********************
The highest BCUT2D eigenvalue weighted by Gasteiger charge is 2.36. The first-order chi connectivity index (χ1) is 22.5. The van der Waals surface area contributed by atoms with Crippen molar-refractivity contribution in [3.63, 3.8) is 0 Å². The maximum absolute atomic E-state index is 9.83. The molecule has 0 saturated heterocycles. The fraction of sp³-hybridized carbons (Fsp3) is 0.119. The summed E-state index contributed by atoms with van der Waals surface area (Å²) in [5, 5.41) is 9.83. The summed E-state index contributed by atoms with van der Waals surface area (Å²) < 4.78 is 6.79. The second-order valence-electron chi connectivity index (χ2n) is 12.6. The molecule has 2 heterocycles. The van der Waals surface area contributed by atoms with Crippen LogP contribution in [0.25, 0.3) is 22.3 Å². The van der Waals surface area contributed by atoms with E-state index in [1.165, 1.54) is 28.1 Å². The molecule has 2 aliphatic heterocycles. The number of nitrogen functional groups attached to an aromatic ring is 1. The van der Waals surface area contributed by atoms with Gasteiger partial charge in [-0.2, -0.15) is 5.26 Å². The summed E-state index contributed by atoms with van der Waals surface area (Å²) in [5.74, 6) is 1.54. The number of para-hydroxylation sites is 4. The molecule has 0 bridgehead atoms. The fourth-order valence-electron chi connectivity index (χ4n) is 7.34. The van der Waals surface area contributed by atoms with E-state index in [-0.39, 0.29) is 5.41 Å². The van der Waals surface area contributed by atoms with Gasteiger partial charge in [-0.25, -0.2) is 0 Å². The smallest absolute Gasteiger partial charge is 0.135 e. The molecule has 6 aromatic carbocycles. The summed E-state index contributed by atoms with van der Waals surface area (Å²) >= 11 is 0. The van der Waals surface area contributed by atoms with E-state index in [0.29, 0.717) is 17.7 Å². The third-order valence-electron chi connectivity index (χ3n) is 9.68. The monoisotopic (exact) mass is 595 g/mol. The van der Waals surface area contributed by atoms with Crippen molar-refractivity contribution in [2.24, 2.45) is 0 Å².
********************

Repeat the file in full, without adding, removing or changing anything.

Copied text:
The highest BCUT2D eigenvalue weighted by Gasteiger charge is 2.36. The first-order chi connectivity index (χ1) is 22.5. The van der Waals surface area contributed by atoms with Crippen molar-refractivity contribution in [3.63, 3.8) is 0 Å². The maximum absolute atomic E-state index is 9.83. The molecule has 0 saturated heterocycles. The fraction of sp³-hybridized carbons (Fsp3) is 0.119. The summed E-state index contributed by atoms with van der Waals surface area (Å²) in [5, 5.41) is 9.83. The summed E-state index contributed by atoms with van der Waals surface area (Å²) < 4.78 is 6.79. The second-order valence-electron chi connectivity index (χ2n) is 12.6. The molecule has 2 heterocycles. The van der Waals surface area contributed by atoms with Crippen LogP contribution in [0.25, 0.3) is 22.3 Å². The van der Waals surface area contributed by atoms with E-state index in [1.165, 1.54) is 28.1 Å². The molecule has 2 aliphatic heterocycles. The number of nitrogen functional groups attached to an aromatic ring is 1. The van der Waals surface area contributed by atoms with Gasteiger partial charge in [-0.2, -0.15) is 5.26 Å². The summed E-state index contributed by atoms with van der Waals surface area (Å²) in [5.74, 6) is 1.54. The number of para-hydroxylation sites is 4. The molecule has 0 bridgehead atoms. The fourth-order valence-electron chi connectivity index (χ4n) is 7.34. The van der Waals surface area contributed by atoms with E-state index in [-0.39, 0.29) is 5.41 Å². The van der Waals surface area contributed by atoms with Gasteiger partial charge in [-0.25, -0.2) is 0 Å². The smallest absolute Gasteiger partial charge is 0.135 e. The molecule has 6 aromatic carbocycles. The summed E-state index contributed by atoms with van der Waals surface area (Å²) >= 11 is 0. The van der Waals surface area contributed by atoms with E-state index in [0.29, 0.717) is 17.7 Å². The third-order valence-electron chi connectivity index (χ3n) is 9.68. The monoisotopic (exact) mass is 595 g/mol. The van der Waals surface area contributed by atoms with Crippen molar-refractivity contribution in [2.24, 2.45) is 0 Å².